FBO chain needs my SS number and birthdate for rewards program.

Itchy

Well-Known Member
#1
Freakin really? People do this? First thing on the application form was those two lines following my name. I’ve no idea why anyone would do this, you don’t need anything more than that data to spoof your way into my 401k. Frustrating that some executives thought this was OK.

/Rant off.
 

T/O w/FSII

Well-Known Member
#3
It's American Express, not Atlantic that requires the info. You get a prepaid American express credit card that comes with a bunch of benefits. If you reward over 600 bucks a year you have to pay tax on it because they consider it as income. If you don't want to do any of that I will pay you 50% of the value of your rewards and you can give them to me so I can break 1k of free money just for paying for gas with someone else money
 

gne in prog

Well-Known Member
#5
Likely would if they send a 1099. You're supposed to pay taxes on all of it, but they don't send a 1099 until you get 600 bucks worth. It isn't Atlantic Aviation's big scheme to clear out their customers 401ks.
 

dustoff17

Well-Known Member
#8
I wonder if I was one digit off each, would it affect it?
If they do still send you the rewards money, then you'd be guilty of tax evasion. And since you're not evading by millions of dollars worth of tax scams, they'd probably come after you.
PLUS, now you've posted your intent to defraud the Government so your, "Oops, I must have accidently written the wrong digit!" just went out the window....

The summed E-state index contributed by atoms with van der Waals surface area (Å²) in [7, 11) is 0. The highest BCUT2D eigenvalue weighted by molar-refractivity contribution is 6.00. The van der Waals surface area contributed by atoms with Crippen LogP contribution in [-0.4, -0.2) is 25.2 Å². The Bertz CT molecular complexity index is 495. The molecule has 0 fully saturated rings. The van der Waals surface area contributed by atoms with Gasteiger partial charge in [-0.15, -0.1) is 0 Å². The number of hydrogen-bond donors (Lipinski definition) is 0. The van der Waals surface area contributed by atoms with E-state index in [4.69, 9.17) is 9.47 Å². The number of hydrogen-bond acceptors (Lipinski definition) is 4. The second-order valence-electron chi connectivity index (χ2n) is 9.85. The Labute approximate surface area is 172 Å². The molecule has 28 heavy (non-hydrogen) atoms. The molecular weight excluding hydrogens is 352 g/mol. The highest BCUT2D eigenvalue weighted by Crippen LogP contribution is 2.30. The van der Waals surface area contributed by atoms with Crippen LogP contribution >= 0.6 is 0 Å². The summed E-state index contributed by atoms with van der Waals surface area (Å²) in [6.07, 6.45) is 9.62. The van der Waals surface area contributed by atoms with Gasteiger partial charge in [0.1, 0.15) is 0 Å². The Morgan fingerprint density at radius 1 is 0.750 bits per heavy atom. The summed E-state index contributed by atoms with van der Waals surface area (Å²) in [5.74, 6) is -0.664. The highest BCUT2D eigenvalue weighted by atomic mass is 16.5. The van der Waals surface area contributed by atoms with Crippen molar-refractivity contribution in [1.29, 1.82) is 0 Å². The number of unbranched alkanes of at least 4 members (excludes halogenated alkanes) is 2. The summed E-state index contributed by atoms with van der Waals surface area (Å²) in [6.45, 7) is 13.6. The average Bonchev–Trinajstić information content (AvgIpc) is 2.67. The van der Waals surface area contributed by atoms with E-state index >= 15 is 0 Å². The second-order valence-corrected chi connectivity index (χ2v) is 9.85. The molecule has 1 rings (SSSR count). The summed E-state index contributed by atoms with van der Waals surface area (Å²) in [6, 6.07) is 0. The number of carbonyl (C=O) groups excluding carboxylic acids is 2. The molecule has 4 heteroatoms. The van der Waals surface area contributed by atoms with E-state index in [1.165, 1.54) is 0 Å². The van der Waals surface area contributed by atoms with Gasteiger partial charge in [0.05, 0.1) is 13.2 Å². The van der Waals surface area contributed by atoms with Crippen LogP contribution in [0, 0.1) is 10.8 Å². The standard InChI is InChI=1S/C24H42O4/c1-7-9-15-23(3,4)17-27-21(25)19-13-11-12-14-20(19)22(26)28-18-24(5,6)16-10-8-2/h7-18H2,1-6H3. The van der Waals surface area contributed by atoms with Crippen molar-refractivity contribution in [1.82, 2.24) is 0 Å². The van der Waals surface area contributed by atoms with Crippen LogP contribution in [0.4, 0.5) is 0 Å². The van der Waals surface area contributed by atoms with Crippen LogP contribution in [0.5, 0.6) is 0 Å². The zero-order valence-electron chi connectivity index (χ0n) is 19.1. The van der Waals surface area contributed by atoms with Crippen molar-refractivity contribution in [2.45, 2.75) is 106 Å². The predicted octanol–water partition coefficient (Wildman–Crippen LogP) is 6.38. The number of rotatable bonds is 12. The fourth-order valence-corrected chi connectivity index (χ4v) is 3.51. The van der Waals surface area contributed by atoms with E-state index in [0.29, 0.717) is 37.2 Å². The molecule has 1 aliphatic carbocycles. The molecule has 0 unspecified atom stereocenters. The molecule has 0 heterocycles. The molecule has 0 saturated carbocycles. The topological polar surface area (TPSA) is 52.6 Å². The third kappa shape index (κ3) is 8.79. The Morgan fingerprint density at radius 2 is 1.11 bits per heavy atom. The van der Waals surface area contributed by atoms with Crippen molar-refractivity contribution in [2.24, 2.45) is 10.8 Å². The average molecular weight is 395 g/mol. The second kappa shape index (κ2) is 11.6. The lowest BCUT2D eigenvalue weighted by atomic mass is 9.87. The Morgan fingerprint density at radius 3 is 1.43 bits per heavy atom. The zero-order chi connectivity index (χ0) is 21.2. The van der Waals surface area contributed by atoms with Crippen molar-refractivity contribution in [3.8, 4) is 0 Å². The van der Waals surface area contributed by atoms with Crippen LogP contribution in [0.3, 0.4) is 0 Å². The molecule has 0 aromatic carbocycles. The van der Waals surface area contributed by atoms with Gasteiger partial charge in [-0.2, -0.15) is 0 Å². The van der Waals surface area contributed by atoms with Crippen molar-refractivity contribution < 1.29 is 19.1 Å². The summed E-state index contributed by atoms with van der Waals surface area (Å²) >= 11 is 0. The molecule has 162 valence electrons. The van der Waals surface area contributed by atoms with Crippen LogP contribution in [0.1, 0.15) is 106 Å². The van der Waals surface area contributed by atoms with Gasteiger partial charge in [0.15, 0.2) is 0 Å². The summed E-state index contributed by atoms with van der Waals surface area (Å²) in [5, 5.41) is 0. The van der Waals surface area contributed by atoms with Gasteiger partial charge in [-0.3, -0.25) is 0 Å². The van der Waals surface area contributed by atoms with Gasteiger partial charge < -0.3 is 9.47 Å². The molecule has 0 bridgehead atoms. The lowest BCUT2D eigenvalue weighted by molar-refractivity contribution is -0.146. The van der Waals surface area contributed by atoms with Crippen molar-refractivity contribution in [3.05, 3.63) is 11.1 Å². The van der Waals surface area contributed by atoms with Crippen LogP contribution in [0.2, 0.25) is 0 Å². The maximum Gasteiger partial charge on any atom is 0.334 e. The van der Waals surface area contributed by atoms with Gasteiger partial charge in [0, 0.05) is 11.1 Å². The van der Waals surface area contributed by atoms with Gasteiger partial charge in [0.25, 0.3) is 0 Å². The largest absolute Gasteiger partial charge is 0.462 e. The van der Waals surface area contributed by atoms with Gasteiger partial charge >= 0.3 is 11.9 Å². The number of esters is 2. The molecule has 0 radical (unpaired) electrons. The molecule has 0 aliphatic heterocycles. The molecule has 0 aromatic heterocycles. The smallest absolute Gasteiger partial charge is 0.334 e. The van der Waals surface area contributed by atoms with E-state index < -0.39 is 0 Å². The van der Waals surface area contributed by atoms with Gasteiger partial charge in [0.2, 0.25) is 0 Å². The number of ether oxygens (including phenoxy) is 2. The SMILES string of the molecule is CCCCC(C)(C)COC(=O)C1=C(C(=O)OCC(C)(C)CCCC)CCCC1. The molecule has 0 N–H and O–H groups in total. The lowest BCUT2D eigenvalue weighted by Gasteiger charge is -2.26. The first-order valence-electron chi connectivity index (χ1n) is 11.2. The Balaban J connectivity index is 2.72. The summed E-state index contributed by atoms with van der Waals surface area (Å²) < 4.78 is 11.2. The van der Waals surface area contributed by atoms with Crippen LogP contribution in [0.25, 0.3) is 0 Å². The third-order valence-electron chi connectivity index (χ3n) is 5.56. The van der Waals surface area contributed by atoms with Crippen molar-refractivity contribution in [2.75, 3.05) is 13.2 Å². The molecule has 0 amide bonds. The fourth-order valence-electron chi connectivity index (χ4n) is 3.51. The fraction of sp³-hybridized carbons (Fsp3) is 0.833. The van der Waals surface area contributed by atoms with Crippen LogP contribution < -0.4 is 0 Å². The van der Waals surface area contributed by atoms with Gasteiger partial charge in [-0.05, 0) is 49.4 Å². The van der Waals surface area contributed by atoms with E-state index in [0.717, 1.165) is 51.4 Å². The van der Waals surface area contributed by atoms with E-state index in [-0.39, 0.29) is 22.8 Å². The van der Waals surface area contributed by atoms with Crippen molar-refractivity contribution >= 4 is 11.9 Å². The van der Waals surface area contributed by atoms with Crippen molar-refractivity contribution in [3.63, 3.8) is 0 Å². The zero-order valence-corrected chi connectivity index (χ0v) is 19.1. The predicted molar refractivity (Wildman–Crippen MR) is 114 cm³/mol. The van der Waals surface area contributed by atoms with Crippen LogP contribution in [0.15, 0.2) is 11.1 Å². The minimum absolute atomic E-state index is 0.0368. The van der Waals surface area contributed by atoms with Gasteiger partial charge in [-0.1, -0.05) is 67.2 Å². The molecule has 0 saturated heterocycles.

...Thanks for playing along........
 

Itchy

Well-Known Member
#9
My intent is not to defraud the government of taxes due, I can still claim the income. My intent is to keep essential data to my identity from falling in the wrong hands.
Wait, large and small corporations would never have a dat breach would they? Nah.
Thanks for playing along.
 

FloridaLarry

Well-Known Member
#11
Social Security card says right on it: 'Not to be used for identification.' Yeah, right! :bounce:

I wonder why there hasn't been a court case on this yet (or if so, it's a stealth one!). The current work-around seems to be using only the last four digits of your SSAN.

I think no company can enforce it if you refuse, but then, they also don't have to do business with you. Seems like a Catch 22.

Disclaimer: Not an attorney, but I do have a social security number.
 

ATN_Pilot

Socialist Pig Member
#15
Whining about companies using your SSN for identification is so 1990s. It’s like old men who wouldn’t sign up for AOL because they wouldn’t use their credit card over the phone line.
 
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